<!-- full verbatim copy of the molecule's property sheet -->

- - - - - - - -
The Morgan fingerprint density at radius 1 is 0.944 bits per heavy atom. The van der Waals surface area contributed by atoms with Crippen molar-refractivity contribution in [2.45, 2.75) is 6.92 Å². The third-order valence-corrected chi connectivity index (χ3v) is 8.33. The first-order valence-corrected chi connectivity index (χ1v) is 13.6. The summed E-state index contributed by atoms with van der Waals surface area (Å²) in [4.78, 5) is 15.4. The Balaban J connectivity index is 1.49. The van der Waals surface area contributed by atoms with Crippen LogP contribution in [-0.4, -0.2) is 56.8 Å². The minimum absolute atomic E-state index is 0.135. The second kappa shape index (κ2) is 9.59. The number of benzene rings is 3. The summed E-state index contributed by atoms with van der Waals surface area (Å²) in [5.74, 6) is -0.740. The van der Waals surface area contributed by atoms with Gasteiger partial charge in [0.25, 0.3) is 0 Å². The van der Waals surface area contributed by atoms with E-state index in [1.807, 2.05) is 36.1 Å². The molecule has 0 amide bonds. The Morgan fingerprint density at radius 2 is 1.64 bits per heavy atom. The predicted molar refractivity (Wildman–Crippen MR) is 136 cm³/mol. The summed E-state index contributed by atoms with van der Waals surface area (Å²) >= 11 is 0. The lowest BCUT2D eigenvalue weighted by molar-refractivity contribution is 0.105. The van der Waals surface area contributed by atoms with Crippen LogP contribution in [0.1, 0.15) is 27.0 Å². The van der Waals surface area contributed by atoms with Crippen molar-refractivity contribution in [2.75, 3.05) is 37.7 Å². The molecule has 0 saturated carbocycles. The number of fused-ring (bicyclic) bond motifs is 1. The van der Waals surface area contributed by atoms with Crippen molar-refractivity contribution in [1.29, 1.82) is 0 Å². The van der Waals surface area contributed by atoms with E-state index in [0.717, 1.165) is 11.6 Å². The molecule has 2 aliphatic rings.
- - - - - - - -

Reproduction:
The Morgan fingerprint density at radius 1 is 0.944 bits per heavy atom. The van der Waals surface area contributed by atoms with Crippen molar-refractivity contribution in [2.45, 2.75) is 6.92 Å². The third-order valence-corrected chi connectivity index (χ3v) is 8.33. The first-order valence-corrected chi connectivity index (χ1v) is 13.6. The summed E-state index contributed by atoms with van der Waals surface area (Å²) in [4.78, 5) is 15.4. The Balaban J connectivity index is 1.49. The van der Waals surface area contributed by atoms with Crippen LogP contribution in [-0.4, -0.2) is 56.8 Å². The minimum absolute atomic E-state index is 0.135. The second kappa shape index (κ2) is 9.59. The number of benzene rings is 3. The summed E-state index contributed by atoms with van der Waals surface area (Å²) in [5.74, 6) is -0.740. The van der Waals surface area contributed by atoms with Gasteiger partial charge in [0.25, 0.3) is 0 Å². The van der Waals surface area contributed by atoms with E-state index in [1.807, 2.05) is 36.1 Å². The molecule has 0 amide bonds. The Morgan fingerprint density at radius 2 is 1.64 bits per heavy atom. The predicted molar refractivity (Wildman–Crippen MR) is 136 cm³/mol. The summed E-state index contributed by atoms with van der Waals surface area (Å²) >= 11 is 0. The lowest BCUT2D eigenvalue weighted by molar-refractivity contribution is 0.105. The van der Waals surface area contributed by atoms with Crippen LogP contribution in [0.1, 0.15) is 27.0 Å². The van der Waals surface area contributed by atoms with Crippen molar-refractivity contribution in [2.75, 3.05) is 37.7 Å². The molecule has 0 saturated carbocycles. The number of fused-ring (bicyclic) bond motifs is 1. The van der Waals surface area contributed by atoms with Crippen molar-refractivity contribution in [1.29, 1.82) is 0 Å². The van der Waals surface area contributed by atoms with E-state index in [0.717, 1.165) is 11.6 Å². The molecule has 2 aliphatic rings.